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Submitted by suedavis on


How do you manage very short term temporary teams, with few or no meetings?

I work for an extremely large retail business, and I'm likely to be taking time away from my regular team over the holidays to help out in one of our "Fulfillment Centres" (high tech warehouses). I'll likely be looking after a team of twenty or more seasonal hourly employees, under intense pressure for four to six weeks. The line can't ever stop for any reason, and I can't take employees -- or myself -- off the floor for any significant period of time to do O3's. The team will disband faster than the time frame for a typical Trinity rollout. They're hourly workers who know they'll be let go after the holidays, and while there's a minimum expectation that they'll let go if they don't meet, there's no incentive for high performance.

It looks like most of my usual tools for getting teams to perform well aren't going to be available to me. What do I do?

robin_s's picture
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My company is similar in that we have a "busy season" (not the holidays) when we double our workforce and it's all hands on deck to get our product out.  These teams of hourly (mostly minimum wage) employees don't work directly for me, but I have coached my team members in how to lead for quality and productivity.  For team meetings, to keep people informed and aligned with goals, supervisors have a brief weekly meeting (10 - 15 min), as well as a very brief (5 min) stand up meeting at the start of each workday.  Team members know upfront what is expected of them.  We monitor production rates and give feedback several times a day, depending on the team and their activity, so they know in real time what their performance level is and if adjustments are necessary.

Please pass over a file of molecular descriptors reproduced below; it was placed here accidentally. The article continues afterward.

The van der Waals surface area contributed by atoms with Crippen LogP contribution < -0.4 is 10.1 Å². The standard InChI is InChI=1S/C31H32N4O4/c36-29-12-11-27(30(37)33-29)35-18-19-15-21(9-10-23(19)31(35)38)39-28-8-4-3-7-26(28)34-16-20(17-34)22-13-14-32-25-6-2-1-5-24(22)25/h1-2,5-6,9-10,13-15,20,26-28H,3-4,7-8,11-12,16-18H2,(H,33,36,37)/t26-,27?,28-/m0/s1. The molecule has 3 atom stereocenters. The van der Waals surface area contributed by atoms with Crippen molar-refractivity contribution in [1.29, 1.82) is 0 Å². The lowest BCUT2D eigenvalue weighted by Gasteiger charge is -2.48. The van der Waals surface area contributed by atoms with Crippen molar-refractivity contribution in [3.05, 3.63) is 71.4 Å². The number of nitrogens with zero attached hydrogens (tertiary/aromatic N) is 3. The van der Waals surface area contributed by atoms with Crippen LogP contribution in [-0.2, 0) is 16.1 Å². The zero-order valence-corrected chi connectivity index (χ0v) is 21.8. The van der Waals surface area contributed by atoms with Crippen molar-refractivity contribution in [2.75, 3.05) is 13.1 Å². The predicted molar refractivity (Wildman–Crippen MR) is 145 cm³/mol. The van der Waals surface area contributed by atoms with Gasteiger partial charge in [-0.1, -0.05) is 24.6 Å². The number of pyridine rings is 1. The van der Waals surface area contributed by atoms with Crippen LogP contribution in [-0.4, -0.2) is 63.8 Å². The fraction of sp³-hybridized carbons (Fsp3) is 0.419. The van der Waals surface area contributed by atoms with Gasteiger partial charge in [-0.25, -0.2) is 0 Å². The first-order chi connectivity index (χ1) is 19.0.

We also keep an eye out for star performers from the temporary employees we hire.  When it comes time to lay off, it's not "last in, first out".  We keep the people who have the most potential and will help our company succeed.  Sometimes this means laying off a long term employee who is not performing, to keep one of the new hires who is.  We had one temporary project last year where we hired 25 people for a three week period.  We told them upfront that the project would end in three weeks, and that at that time we would begin hiring for another team, and would likely be keeping 5 - 10 of them.  That team performed very well.  If you have the ability to offer long term employment to ANY of your temporary workers, and you let them know that your company is always on the lookout for superior team members, that can be very motivating!

Finally, one part of the Trinity that you can and should do, is feedback, especially positive.    Let people know from day 1 how they are doing.  Even if the job is temporary, people want satisfaction and fulfillment when they come to work.  Pay attention to what they are doing right, and acknowledge it.